The Last Russian Tsar and the Ukrainian Question

The Last Russian Tsar and the Ukrainian Question

Nicholas II was the last all-Russian tsar, whose reign saw Russia's defeat in the war with Japan, the First World War, and two revolutions (in 1905-1907 and 1917). The failures of the Russian army at the front of the First World War, heavy losses, devastation, and famine caused discontent in all circles of society in the Russian Empire. 

In February 1917, a revolution broke out in the empire, resulting in Nicholas II's abdication. Later, he was arrested in the Alexander Palace (Tsarskoye Selo) and sent to Tobolsk and later to Yekaterinburg, where he and his family were shot. 

Around the story of the royal family's shooting, a large number of myths have formed, attracting the attention of mass culture. For example, in 1997, the American company 20th Century Fox released the animated film Anastasia: the plot centres on the daughter of Nicholas II, who allegedly survived the murder of the Romanov family in the Ipatiev House. 

In November 2022,  the Netflix streaming platform released the fifth season of the TV series The Crown, with one of the episodes depicting Boris Yeltsin's visit to the UK. According to the plot, Queen Elizabeth promises Yeltsin that she will visit Russia on the condition that the then president will assist in the search for and exhumation of the remains of the Romanovs (who were related to both Queen Elizabeth and her husband, Prince Philip).

Read more about the last Russian tsar and the myth surrounding him, formulated by pro-Russian circles, in the Svidomi article.

The Revolution of 1905-1907 and Ukraine 

Nicholas II, like his father Alexander III, pursued a policy aimed at strengthening the autocracy, intensifying repression of the national liberation movement of the enslaved peoples of the empire, and expanding colonial possessions.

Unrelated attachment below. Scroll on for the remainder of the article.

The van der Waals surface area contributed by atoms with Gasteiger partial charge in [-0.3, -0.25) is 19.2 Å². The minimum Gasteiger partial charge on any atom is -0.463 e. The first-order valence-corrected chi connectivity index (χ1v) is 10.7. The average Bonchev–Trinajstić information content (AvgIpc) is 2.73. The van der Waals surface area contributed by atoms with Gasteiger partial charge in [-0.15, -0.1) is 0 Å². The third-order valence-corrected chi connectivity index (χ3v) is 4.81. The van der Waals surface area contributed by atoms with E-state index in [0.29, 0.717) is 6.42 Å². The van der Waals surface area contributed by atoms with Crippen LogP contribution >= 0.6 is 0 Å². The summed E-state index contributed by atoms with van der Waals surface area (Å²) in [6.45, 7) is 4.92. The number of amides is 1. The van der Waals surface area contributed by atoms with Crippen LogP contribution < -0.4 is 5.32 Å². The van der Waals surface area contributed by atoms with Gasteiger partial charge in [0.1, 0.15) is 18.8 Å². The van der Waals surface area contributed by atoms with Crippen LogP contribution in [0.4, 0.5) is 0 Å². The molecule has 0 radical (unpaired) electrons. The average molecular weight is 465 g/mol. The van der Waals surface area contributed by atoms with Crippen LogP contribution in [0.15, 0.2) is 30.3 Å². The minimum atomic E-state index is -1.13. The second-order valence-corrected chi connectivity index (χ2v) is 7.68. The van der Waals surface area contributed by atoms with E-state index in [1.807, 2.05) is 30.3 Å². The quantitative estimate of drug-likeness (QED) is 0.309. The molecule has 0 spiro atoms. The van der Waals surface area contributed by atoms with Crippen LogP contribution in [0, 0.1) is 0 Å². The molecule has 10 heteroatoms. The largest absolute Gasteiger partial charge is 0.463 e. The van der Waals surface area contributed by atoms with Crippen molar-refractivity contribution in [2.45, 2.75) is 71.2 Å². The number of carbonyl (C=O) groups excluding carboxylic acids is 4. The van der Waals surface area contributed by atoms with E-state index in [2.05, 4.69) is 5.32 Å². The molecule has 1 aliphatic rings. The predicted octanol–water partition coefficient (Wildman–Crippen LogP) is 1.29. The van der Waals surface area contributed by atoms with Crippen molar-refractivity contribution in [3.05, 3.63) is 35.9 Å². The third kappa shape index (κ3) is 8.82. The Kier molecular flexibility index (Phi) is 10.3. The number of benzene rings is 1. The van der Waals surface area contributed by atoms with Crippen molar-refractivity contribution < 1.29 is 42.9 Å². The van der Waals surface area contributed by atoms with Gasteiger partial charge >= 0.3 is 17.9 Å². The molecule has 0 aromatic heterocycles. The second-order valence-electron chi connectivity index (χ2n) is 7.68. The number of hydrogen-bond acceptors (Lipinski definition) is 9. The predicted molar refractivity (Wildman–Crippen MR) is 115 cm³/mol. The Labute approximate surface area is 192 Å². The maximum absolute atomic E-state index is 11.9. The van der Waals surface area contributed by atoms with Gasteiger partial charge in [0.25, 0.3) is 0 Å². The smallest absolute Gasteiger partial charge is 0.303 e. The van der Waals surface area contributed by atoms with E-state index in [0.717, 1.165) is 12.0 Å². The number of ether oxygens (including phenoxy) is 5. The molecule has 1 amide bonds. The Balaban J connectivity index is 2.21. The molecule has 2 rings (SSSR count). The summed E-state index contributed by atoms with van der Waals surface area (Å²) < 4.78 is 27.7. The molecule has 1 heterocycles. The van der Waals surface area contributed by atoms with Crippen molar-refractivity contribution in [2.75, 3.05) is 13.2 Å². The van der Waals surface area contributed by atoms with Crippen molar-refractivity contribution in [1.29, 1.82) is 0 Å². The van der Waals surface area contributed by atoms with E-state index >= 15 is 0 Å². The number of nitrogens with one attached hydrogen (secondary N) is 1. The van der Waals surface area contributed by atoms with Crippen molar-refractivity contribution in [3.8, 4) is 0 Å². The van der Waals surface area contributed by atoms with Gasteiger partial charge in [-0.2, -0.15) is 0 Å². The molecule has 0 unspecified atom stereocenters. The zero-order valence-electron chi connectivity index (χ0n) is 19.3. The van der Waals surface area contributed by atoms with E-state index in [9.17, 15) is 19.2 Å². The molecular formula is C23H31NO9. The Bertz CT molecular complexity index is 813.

In 1905-1907, the Russian Empire experienced a revolution, one of the reasons being the lack of democratic freedoms. Then the tsar made concessions and issued a Manifesto in which he "granted" the people political rights and freedoms and promised to convene a legislative body, the State Duma. 

These events had several positive aspects for Ukraine and the position of Ukrainians in the empire.

One of them is that the Duma, which began its work in May 1906, included 102 deputies from Ukraine, primarily peasants and representatives of the urban intelligentsia. The priority was to resolve land and educational issues and the issue of autonomy.

Another positive aspect for Ukrainians was that on the territory of Ukraine that was part of the Russian Empire, centres of "Prosvita" (Enlightenment) appeared. 

Mainly, in Odesa, the first Prosvita appeared in October 1905. It had its library and a separate fund for publishing books. The Prosvita society in Katerynoslav (modern-day Dnipro) had about four hundred members, with four sections: drama, vocal and musical, literary, and library. 

At the same time, the Prosvita Society appeared in Kyiv, founded by Ukrainian cultural figures Borys Hrynchenko, Mykola Lysenko, and Hryhorii Kovalenko.

Nicholas II and the ban on the Ukrainian language and culture 

Almost immediately afterwards, however, Russia's repressive policies intensified. Nicholas II, like his predecessors, banned the Ukrainian language. In the same year, 1905, the Cabinet of Ministers of the Russian Empire rejected a request from Kyiv and Kharkiv universities to lift the ban on the Ukrainian language. 

The rector of Kyiv University refused to open four Ukrainian studies departments with Ukrainian as the language of instruction for 1400 students, stating that the university was a "national institution" and that no language other than Russian could be taught within its walls.

Between 1905 and 1912, the Ministry of Education of the Russian Empire closed 12 private gymnasiums, fired 32 principals and 972 teachers, and "reassigned" 822 teachers to other schools for trying to introduce Ukrainian studies.

In 1908, the Senate of the Russian Language declared the Ukrainian language harmful to the empire. Subsequently, Ukrainian Prosvita Societies were closed in Odesa, Mykolaiv, Kyiv, Chernihiv, and Dnipro.